Written October 31, 2014
No need to review the movie, it's been around for about 45 years and it's a timeless classic, but seeing it on the big screen for the first time in my life, in the newly restored 4K digital high-def resolution with 6 channel surround was amazing. I have a pretty nice 55" LCD in my room and a nice sound system, but you can't even begin to compare the two.
It's a shame this was a one day only event, I'm sure a lot of people missed it that would like to have seen it but couldn't get away that day. It was just blind luck that I just happened to open a weekly spam email that I get from Fandango, which I never do, and just happened to notice that this movie was playing one day only on the same day I opened the email. They should've at least had 2 different dates to provide people with an option.
Written October 05, 2012
David Lean's Lawrence is one of those movies you have to see on screen. Sweeping, poignant and magical at times, it does what movies do best: paints a picture of this figure from history highlighting events that are not as well known. Peter O'toole career defining role at Lawrence shows warts and all, and it is interesting for a movie 50 years old to subtly tackle his sexual preference. It is a movie that should be taken out every few years and rerun in the theater like a beloved copy of a book.
Written August 20, 2014
There is more than enough written about the excellence of David Lean's masterpiece, "Lawrence of Arabia," and the Fathom Events showing last night at the Hoffman Theaters in Alexandria, VA was a great setting for its 50th anniversary observance. The 4K digitalization of the film was remarkable and I found even more to appreciate in it as the movie unfolded.
One caveat: the Hoffman complex holds multiple theaters, so the one next door to us was showing the latest "Resident Evil" movie. Unfortunately, several quieter moments in "Lawrence," such as the initial meeting at the well between Lawrence & Ali, were ruined by the fighting of lycans, vampires, zombies, etc., that could be heard through the walls. Theater complexes should try to separate special showings such as "Lawrence" from other films so such sound bleed-through is lessened.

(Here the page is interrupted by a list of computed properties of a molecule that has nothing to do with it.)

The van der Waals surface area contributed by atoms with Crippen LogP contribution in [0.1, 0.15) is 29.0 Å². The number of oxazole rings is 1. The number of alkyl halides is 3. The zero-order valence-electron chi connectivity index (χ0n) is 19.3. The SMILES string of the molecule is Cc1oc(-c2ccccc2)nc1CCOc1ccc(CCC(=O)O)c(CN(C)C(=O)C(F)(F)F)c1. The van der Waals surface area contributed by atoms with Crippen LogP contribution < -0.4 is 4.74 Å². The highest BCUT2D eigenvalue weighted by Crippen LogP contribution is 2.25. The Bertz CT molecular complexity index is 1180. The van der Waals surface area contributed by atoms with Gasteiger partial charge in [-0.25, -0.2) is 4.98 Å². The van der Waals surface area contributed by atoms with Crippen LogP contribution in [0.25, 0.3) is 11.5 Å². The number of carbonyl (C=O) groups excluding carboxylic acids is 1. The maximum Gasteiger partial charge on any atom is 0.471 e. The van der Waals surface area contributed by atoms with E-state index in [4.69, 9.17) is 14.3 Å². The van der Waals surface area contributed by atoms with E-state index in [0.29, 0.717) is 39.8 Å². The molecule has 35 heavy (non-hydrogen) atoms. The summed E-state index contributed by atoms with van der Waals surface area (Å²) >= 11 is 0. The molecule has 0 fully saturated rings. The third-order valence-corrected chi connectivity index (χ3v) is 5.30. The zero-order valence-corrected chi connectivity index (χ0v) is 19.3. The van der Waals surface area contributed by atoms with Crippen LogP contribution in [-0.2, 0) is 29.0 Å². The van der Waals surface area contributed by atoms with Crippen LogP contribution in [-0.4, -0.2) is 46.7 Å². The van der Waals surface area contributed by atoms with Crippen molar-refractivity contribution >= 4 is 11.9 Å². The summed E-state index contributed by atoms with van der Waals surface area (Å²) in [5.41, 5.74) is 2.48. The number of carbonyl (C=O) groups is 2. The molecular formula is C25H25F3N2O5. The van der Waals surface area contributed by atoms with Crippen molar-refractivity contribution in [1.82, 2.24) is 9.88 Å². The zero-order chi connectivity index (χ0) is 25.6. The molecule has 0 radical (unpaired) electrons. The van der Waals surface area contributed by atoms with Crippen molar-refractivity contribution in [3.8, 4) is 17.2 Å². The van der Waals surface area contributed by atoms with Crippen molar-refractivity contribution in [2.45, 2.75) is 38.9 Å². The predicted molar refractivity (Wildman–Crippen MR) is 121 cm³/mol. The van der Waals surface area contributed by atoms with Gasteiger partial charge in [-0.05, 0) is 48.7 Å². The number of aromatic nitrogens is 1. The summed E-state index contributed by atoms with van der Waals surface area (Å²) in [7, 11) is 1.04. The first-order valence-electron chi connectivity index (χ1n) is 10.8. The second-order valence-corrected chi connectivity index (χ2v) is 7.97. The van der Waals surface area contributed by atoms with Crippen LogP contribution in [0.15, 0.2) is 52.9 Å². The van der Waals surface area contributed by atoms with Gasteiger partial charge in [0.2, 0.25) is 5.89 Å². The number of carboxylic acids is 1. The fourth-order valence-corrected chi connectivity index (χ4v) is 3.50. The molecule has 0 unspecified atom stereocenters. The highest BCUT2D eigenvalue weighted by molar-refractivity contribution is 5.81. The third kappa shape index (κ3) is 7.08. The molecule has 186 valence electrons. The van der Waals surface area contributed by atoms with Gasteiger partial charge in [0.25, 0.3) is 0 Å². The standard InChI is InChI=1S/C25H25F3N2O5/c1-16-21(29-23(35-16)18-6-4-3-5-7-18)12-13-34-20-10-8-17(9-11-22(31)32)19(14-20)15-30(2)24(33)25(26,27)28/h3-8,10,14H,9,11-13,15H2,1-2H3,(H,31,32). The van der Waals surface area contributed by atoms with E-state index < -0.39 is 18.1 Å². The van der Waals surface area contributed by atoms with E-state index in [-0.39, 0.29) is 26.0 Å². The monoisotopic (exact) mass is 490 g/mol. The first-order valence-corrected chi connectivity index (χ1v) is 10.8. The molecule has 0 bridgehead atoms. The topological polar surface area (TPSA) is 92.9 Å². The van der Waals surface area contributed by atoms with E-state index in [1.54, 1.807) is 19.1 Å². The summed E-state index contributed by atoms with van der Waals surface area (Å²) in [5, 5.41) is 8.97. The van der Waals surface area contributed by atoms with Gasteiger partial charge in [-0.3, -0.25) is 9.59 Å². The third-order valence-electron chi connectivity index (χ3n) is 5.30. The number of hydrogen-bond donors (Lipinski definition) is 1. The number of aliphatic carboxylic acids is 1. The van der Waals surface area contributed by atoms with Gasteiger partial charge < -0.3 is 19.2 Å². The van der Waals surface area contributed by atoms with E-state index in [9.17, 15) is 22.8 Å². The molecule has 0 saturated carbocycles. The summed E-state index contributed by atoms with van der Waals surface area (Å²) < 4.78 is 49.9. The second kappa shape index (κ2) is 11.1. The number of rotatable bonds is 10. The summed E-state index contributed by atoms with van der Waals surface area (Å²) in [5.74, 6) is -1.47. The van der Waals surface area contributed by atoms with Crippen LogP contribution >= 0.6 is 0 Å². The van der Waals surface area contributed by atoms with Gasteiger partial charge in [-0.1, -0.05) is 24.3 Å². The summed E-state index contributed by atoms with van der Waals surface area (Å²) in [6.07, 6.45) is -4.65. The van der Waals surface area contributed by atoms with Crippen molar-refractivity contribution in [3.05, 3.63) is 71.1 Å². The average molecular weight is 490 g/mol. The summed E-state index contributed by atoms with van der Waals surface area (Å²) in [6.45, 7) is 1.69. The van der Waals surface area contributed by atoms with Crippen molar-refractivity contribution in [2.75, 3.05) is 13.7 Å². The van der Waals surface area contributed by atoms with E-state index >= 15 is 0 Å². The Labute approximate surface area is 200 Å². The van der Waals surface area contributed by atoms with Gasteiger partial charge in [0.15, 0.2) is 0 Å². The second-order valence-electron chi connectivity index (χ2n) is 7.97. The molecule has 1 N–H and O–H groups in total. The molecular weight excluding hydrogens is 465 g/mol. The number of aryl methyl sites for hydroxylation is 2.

Written September 21, 2014
I first saw Lawrence of Arabia in Apr. '63 when I was a girl. Of course I fell in love with Peter O'Toole and the film itself. All-time favorite; I've loved it since then.
The 50th Anniversary Event last night - Blu-Ray, 4K remastered - is beautiful. On the large screen again. One of the (few) truly great classics of all time; and the beauty of what Sony/Blu-Ray/4K has done is just remarkable in every way. Since the 1988-'89 restoration was magical I couldn't even imagine that this would be - yes - beyond magical.
The film is so clear, so lovely that - no matter how many times I have seen it - it is like seeing it better & greater than ever before. Nothing compares with it & never will.
The clarity & beauty of Mr. Lean's iconic masterpiece; the beauty of a great actor in his destined, iconic role has truly brought so much joy to a woman with such happy, personal memories of years ago.
Thank you very much.
Written November 21, 2014
I was just a baby when "Lawrence of Arabia" first came out. But even so, I love old movies. I had never actually seen the movie from start to finish. When it has been on TV in the past. I always seemed to pick it up in the middle, and had to leave before the movie was over. When the email came about this event, I jumped on it, and took dear old Dad with me. He didn't remember a lot of the movie from 50 years ago, but was awed just the same as I was. Had to put up with a few technical difficulties, but it was worth it. In a nutshell, it was AWESOME!!! TV does not do this movie justice. It has to be seen on the big screen to be fully appreciated. The sweeping desert scenes, and the epic battles were beautifully mastered to be realistically portrayed. T. E. Lawrence was an extraordinary man who did extraordinary things, to die so simply. Not to diminish Gregory Peck's performance in the "To Kill A Mockingbird", but Peter O'Toole should have won the Best Actor Oscar that year.